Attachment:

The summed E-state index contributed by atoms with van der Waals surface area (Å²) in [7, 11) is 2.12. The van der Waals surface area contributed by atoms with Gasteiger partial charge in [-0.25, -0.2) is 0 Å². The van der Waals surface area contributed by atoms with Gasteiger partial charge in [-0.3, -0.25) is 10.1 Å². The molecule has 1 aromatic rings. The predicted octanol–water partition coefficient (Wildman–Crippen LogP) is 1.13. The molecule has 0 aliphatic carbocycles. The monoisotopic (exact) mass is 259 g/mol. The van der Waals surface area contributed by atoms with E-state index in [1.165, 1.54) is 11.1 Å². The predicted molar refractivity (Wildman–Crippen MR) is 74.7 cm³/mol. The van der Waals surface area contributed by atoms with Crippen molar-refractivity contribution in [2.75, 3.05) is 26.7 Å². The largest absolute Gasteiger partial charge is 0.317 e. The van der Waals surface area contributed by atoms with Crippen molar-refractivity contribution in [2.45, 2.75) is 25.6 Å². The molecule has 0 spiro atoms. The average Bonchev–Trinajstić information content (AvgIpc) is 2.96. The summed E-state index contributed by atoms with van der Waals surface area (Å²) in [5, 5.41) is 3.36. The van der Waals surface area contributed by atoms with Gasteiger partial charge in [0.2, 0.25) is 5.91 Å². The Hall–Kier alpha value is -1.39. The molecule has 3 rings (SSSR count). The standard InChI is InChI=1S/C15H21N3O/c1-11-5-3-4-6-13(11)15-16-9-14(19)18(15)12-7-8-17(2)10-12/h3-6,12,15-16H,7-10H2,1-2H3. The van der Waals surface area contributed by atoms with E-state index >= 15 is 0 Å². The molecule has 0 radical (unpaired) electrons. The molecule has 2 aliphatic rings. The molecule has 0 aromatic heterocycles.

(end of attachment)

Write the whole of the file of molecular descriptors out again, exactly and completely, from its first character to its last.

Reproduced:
The summed E-state index contributed by atoms with van der Waals surface area (Å²) in [7, 11) is 2.12. The van der Waals surface area contributed by atoms with Gasteiger partial charge in [-0.25, -0.2) is 0 Å². The van der Waals surface area contributed by atoms with Gasteiger partial charge in [-0.3, -0.25) is 10.1 Å². The molecule has 1 aromatic rings. The predicted octanol–water partition coefficient (Wildman–Crippen LogP) is 1.13. The molecule has 0 aliphatic carbocycles. The monoisotopic (exact) mass is 259 g/mol. The van der Waals surface area contributed by atoms with E-state index in [1.165, 1.54) is 11.1 Å². The predicted molar refractivity (Wildman–Crippen MR) is 74.7 cm³/mol. The van der Waals surface area contributed by atoms with Crippen molar-refractivity contribution in [2.75, 3.05) is 26.7 Å². The largest absolute Gasteiger partial charge is 0.317 e. The van der Waals surface area contributed by atoms with Crippen molar-refractivity contribution in [2.45, 2.75) is 25.6 Å². The molecule has 0 spiro atoms. The average Bonchev–Trinajstić information content (AvgIpc) is 2.96. The summed E-state index contributed by atoms with van der Waals surface area (Å²) in [5, 5.41) is 3.36. The van der Waals surface area contributed by atoms with Gasteiger partial charge in [0.2, 0.25) is 5.91 Å². The Hall–Kier alpha value is -1.39. The molecule has 3 rings (SSSR count). The standard InChI is InChI=1S/C15H21N3O/c1-11-5-3-4-6-13(11)15-16-9-14(19)18(15)12-7-8-17(2)10-12/h3-6,12,15-16H,7-10H2,1-2H3. The van der Waals surface area contributed by atoms with E-state index >= 15 is 0 Å². The molecule has 0 radical (unpaired) electrons. The molecule has 2 aliphatic rings. The molecule has 0 aromatic heterocycles.